[Opinion] Talking a big game

At the start of the latest iteration of the annual Investing in African Mining Indaba, President Cyril Ramaphosa told those in attendance: “We will unlock massive new investment in SA’s rail system. This will support jobs in the economy through mining, trade, and agriculture. As government, we have been open that without bold transformative reforms to the logistics sector, mining cannot flourish.”

During his address, the president also signalled that reforms in energy and logistics were urgently needed. His words are promising and seemingly an acknowledgement of the many challenges afflicting not only the mining sector, but industry at large. However, South Africa’s macro trade infrastructure, budgetary constraints, and a looming election mean these kinds of reforms may take a backseat throughout 2024.

Also at the Mining Indaba, Andrew Shaw, the chief strategy and planning officer at Transnet, told delegates the state-owned logistics company plans to open up third-party access to the rail network from April this year. This is exceedingly welcome news, although the devil will be in the details in terms of what conditions will be in place, who will ultimately own the infrastructure, what the requirements for investment and bidding are, and so on.

“The idea is for third-party access to the network so that additional operators can operate and compete with the state-owned operator and provide services to a multitude of customers,” Shaw elaborated.

According to the South African Association of Freight Forwarders (SAAFF), inefficiencies in rail have cost the country R1 billion per day, while problems at the ports have amounted to a loss of R200 million per day. It is therefore imperative that the reforms the president talks about are pursued without any more delays.

South Africa’s state-owned companies, as well as many government departments, were severely damaged during the years of state capture. Skills, administrative capacities, budgets, and more have become constrained. The fiscal side of matters especially may become yet more difficult in the context of constrained economic growth and spending priorities. To expect rapid turnarounds from state entities – especially Transnet – would be unrealistic.

Along with the factors listed above that hold back reforms, the context of national and provincial elections should also be factored in. Powerful individuals in government – along with various interest groups and players with vested interests – will exert pressures and influence to protect their own interests (even if those interests supersede the economic prospects of the country as a whole). For a party such as the ANC (currently the country’s ruling party but under ever more pressure as the elections approach), it will be difficult to balance various interests and power players.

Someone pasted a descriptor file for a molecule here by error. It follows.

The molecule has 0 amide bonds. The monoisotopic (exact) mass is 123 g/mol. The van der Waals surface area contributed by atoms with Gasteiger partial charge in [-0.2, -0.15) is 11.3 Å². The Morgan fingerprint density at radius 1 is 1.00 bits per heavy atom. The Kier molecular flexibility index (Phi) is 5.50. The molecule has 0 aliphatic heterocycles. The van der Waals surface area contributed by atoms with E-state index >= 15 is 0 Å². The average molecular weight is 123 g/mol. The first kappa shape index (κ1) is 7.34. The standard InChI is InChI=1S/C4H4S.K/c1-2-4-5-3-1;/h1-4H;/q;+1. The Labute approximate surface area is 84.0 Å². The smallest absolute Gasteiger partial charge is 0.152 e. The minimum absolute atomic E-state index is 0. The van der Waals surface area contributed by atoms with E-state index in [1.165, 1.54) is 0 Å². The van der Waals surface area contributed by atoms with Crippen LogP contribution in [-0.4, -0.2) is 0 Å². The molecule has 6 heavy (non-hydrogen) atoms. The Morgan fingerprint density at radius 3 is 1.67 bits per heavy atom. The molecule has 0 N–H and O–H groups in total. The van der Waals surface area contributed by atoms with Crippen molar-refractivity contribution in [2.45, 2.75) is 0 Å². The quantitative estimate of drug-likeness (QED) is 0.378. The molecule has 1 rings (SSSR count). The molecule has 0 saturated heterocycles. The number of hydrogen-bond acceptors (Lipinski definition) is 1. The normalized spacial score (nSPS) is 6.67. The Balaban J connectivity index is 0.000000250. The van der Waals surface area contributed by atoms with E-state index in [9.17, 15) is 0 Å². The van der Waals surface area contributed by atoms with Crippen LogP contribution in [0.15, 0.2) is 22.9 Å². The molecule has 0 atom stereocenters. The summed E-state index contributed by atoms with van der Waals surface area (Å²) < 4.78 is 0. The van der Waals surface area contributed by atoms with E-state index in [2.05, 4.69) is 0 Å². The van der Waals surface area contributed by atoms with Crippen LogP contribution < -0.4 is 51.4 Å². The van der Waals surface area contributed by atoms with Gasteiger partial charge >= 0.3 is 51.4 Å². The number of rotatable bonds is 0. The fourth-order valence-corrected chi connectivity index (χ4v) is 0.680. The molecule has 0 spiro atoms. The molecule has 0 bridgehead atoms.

The mining sector accounts for 6% of South Africa’s GDP and employs more than 437,000 people. The impact of the rail and port problems on this sector are clear to see – even more so than their impacts on the wider economy.

But apart from the hard numbers, these problems undermine South Africa’s reputation as a trade hub for sub-Saharan Africa. Once lost, it is difficult to regain one’s reputation in this regard (if, indeed, it is ever possible to truly regain original levels of trust). Governments and businesses in other countries will prefer to trade with countries that have reliable and safe infrastructure, investment, and macroeconomic policies. South Africa risks placing itself in a much weaker trade position over the medium-to-long term.

Throughout his many State of the Nation Addresses (SONAs), Ramaphosa has delivered numerous promises, plans, compacts, and talk of a “New Dawn”. Whether business believes any new promises in the latest SONA is ultimately up to them. But, given the factors detailed above – along with the massive focus that is always placed on an election and which takes energy away from other endeavours – it is difficult to believe that much in terms of positive reform will take place this year, before the elections (likely to be in May). Businesses that do not want to wait, only to be overtaken by competition in other countries, should listen to the SONA and other government presentations, and continue with their alternative plans and solutions.

Article originally posted here.

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